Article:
Burning Pain Heel of Foot

It’s not uncommon to experience foot or heel pain if we spend hours on our feet one day maybe sightseeing, hiking or when we’re on vacation.  But what if this foot and heel pain does not disappear after a day or two?  Perhaps it gets worse and you start to experience burning pain in your heel and throbbing foot pain.  If so, you may be suffering from a more serious type of foot injury and not just “everyday” foot pain.

It’s important not to take this burning pain in your heel lightly, as with most types of foot injuries, they tend to get worse over time if proactive measures are not taken to help relieve the pain and identify it’s source.

But to be 100 percent sure that you are suffering from the condition I believe you have, there are 4 important questions that need to be answered:

  1. Do you feel a pulling sensation in your heel from time to time?
  2. Do you experience pain in the center of your heel when you place your weight on your foot?
  3. Are you feeling heel pain when you take the first few steps out of bed in the morning?
  4. Do you experience a dull aching, sharp or burning sensation in your heel?

If you can relate to any of the above symptoms and can answer “YES” to any of these 4 questions, I’m confident to say that you are suffering from the most common type of foot injury called plantar fasciitis.

So what exactly is plantar fasciitis?  Plantar fasciitis is basically inflammation and irritation on the plantar fascia of the foot.  The plantar fascia is a thin band of fibrous tissue that runs from your heel along the bottom of your foot and connects at the base of your toes.  For the majority of plantar fasciitis sufferers, when you touch the bottom of your foot or heel it won’t feel tender or sore.  It’s not until you actually put weight on your foot is when the pain increases.

Plantar fasciitis is not an injury that usually develops over night rather it develops over a period of time.  It’s a repetitive stress injury which means the soft tissues break down from excessive strain and wear from repeated activities and actions.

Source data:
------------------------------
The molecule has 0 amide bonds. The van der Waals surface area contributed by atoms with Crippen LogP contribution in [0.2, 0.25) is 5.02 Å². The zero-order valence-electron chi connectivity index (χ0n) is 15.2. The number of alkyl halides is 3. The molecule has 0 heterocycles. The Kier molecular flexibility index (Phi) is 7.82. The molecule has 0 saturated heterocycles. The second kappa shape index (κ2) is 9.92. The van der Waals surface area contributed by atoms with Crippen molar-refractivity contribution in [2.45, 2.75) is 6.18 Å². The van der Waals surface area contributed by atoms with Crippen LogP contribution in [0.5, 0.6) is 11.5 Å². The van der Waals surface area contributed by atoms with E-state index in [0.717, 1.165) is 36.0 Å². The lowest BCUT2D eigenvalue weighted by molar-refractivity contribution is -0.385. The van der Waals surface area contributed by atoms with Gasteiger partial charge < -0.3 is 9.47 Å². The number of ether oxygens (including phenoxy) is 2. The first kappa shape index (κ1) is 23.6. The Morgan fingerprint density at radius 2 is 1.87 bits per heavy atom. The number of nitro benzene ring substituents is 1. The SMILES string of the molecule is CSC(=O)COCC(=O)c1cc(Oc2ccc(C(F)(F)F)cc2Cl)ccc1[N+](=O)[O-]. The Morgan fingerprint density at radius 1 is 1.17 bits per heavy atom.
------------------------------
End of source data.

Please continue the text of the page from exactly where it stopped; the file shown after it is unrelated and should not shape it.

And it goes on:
There are specific groups of individuals who are considered the high risk category for developing plantar fasciitis.  They include but are not limited too:

  • Nurses
  • Football players
  • Runners
  • Postal workers
  • Cashiers
  • Walkers
  • Factory workers
  • Hairdressers

It’s also important to learn that there are many different causes of plantar fasciitis.  These causes can include:

  • Being overweight
  • Poor shoe support
  • Flat or extremely high arches
  • Excessive foot pronation
  • Situations that require standing on hard surfaces
  • Weak foot muscles
  • An increase in physical activity

So what should you do if you suffer from plantar fasciitis?  What are your best treatment options?

Well, as someone who’s walked a mile in your shoes and knows exactly what you are going through.  I can tell you that you don’t have to waste hundreds of dollars of your hard earned cash on expensive podiatrist or doctor visits, there’s absolutely no need to go out and buy custom orthotic shoes and you never have to worry about getting painful cortisone injections or having to face the knife wielding surgeon.

All it really takes to completely cure your plantar fasciitis and stop the burning pain in your heel and foot are 5 simple, step-by-step techniques that you can do from the comfort of home without any special exercise equipment or gadgets!


It’s free!

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One Response to “Burning Pain Heel of Foot”

  1. Livina on September 21st, 2012 7:53 am

    I’m feeling heel pain when i take the first few steps out of bed in the morning.

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